With summer just a month and a half away, now’s the time to find a summer job. Working over break is the perfect time to earn money for going out with friends, buying gas or saving up for college. Finding a part-time job for two or three months can be difficult for high school students, but being creative with your search for the right job can help make the process more interesting and enjoyable.
Put Yourself Out There
How is anyone supposed to hire you if they don’t know you exist? If you aren’t actively searching for a job, you can find work by advertising around the neighborhood for a service you can offer others. You’ve seen those flyers that ask, “Do you need a guitar teacher? I can help!” or “Dog walker available.” Lots of people need babysitters, tutors and lawn mowers, so put up flyers in places they would go. Libraries or churches often allow people to put them up. Another option is to go out and meet people in your neighborhood or put flyers by their front doors to let them know that you’re looking for work. In my neighborhood, it is common for kids and teenagers to go around asking our elderly neighbors if they would like their lawns mowed or plants watered to earn extra money. Being active in your job search will let people know that you’re serious about getting it done.
Use Your Connections
One of the most helpful yet easily overlooked resources for finding a summer job is the people around you. Parents, family, friends and neighbors can all have ideas of places looking for summer employees, whether through their own connections or through their jobs. For me, it was a connection I had with a family I’d been babysitting for since I was twelve that landed me my first summer job as a nanny. It really helped to know the family before I started spending more time at their house than at my own. It made me feel more comfortable spending most of my weekdays around them. I also already knew what foods the kids didn’t like, what T.V. shows they weren’t allowed to watch, and how to effectively break up fights between them.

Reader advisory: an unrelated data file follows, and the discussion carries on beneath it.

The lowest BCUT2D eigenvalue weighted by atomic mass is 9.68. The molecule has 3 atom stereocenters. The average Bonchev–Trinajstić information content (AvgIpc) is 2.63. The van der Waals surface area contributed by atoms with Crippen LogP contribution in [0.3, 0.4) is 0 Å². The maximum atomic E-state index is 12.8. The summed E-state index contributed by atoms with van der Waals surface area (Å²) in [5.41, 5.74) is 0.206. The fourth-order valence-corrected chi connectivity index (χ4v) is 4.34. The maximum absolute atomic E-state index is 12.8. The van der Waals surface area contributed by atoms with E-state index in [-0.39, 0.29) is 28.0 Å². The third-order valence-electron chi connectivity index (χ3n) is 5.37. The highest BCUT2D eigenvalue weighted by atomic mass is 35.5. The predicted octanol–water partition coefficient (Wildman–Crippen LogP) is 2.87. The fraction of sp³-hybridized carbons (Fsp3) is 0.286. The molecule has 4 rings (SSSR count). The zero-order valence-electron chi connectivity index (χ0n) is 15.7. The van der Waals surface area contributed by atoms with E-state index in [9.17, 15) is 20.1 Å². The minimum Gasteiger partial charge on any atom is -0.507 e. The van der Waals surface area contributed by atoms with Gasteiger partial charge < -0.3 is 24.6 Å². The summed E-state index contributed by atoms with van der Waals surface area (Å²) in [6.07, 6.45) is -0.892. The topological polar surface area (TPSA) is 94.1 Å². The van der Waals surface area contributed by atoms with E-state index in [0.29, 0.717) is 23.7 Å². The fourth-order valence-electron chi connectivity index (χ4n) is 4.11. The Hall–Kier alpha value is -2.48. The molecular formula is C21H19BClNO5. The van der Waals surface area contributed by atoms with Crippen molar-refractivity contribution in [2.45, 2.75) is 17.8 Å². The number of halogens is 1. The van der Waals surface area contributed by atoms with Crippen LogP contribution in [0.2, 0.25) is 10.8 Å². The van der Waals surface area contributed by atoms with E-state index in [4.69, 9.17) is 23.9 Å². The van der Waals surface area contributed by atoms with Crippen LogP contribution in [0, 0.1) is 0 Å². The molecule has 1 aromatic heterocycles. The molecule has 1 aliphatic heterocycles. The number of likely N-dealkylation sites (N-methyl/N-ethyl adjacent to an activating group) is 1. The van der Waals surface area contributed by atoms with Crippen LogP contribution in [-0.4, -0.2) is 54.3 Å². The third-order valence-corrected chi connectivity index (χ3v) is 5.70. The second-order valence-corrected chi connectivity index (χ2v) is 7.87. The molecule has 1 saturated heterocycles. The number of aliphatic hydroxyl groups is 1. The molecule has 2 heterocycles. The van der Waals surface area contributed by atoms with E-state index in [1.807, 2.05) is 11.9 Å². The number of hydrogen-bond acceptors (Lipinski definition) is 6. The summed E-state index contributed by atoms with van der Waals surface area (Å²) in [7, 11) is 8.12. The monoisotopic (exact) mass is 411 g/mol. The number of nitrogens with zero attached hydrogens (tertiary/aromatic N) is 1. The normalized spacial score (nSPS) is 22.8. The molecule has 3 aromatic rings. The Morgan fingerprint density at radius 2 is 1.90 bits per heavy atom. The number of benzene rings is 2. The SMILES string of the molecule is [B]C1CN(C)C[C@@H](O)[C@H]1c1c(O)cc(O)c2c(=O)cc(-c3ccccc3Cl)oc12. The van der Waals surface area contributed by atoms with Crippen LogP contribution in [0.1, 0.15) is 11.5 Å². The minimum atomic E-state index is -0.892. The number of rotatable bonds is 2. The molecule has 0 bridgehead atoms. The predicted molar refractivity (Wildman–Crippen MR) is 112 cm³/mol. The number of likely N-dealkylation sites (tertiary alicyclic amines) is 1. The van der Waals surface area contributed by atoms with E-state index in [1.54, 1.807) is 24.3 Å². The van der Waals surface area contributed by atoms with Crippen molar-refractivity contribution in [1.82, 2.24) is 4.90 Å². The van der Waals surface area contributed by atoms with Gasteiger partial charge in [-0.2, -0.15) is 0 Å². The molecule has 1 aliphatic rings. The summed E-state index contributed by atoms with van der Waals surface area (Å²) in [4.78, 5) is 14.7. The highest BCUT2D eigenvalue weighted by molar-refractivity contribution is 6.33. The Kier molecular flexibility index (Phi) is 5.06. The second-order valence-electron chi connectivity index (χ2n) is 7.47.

In general, it is easiest to find a job through people you know, but you have to let them know you’re looking for work in order to get help from others.
To be a lifeguard, for example, you have to be certified in life saving. Places like the local YMCA and the Roeland Park Community Center offer classes for usually less than a hundred dollars. The classes last all day, over several weekends, and they are often offered in the months of April and May just before summer. Friends of mine that have taken these classes agree that they make for a very long day, but some think they are harder than others. At the end of the class, you are mentally and physically tested before you receive the certificate. Getting certified makes it that much easier to find pools to apply at for lifeguarding positions for the summer.
Although they may be harder to find, there are jobs available besides lifeguarding, lawn mowing and nannying. There are less common jobs out there that you probably haven’t thought about yet. You could apply to be a hostess at a restaurant, work as a kids’ tennis coach or as a camp counselor at that camp you went to as a kid. Use any special talents you have in your work however you can. If you’re good at photography, you may consider offering to take photos for people you know for an event. If you love to knit, you could take orders for scarves and hats from people you know by advertising and using social connections. Even if you don’t have a special talent, you can probably find someone around you that needs something done. This could be as simple as house sitting or feeding the neighbor’s dog when they’re on vacation. You may not make as much money as you would with an official job, but you can definitely pick up some extra cash by doing little jobs. And either way, it’s money in your pocket.